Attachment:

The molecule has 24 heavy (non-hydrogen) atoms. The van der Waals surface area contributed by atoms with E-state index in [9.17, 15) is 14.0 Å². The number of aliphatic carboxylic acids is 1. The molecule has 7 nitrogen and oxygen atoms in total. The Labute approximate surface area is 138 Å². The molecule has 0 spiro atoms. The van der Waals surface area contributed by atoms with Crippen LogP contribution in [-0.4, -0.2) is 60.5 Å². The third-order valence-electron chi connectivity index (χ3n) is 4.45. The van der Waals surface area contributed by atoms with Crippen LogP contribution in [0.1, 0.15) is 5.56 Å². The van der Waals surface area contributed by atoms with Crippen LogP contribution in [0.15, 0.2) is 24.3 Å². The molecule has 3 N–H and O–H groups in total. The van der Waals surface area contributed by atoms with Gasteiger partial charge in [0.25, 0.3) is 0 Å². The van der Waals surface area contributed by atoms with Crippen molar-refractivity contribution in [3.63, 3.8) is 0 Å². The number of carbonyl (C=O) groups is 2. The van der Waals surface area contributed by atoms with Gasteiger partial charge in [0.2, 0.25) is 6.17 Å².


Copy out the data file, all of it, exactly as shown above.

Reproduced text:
The molecule has 24 heavy (non-hydrogen) atoms. The van der Waals surface area contributed by atoms with E-state index in [9.17, 15) is 14.0 Å². The number of aliphatic carboxylic acids is 1. The molecule has 7 nitrogen and oxygen atoms in total. The Labute approximate surface area is 138 Å². The molecule has 0 spiro atoms. The van der Waals surface area contributed by atoms with Crippen LogP contribution in [-0.4, -0.2) is 60.5 Å². The third-order valence-electron chi connectivity index (χ3n) is 4.45. The van der Waals surface area contributed by atoms with Crippen LogP contribution in [0.1, 0.15) is 5.56 Å². The van der Waals surface area contributed by atoms with Crippen LogP contribution in [0.15, 0.2) is 24.3 Å². The molecule has 3 N–H and O–H groups in total. The van der Waals surface area contributed by atoms with Gasteiger partial charge in [0.25, 0.3) is 0 Å². The van der Waals surface area contributed by atoms with Crippen molar-refractivity contribution in [3.63, 3.8) is 0 Å². The number of carbonyl (C=O) groups is 2. The van der Waals surface area contributed by atoms with Gasteiger partial charge in [0.2, 0.25) is 6.17 Å².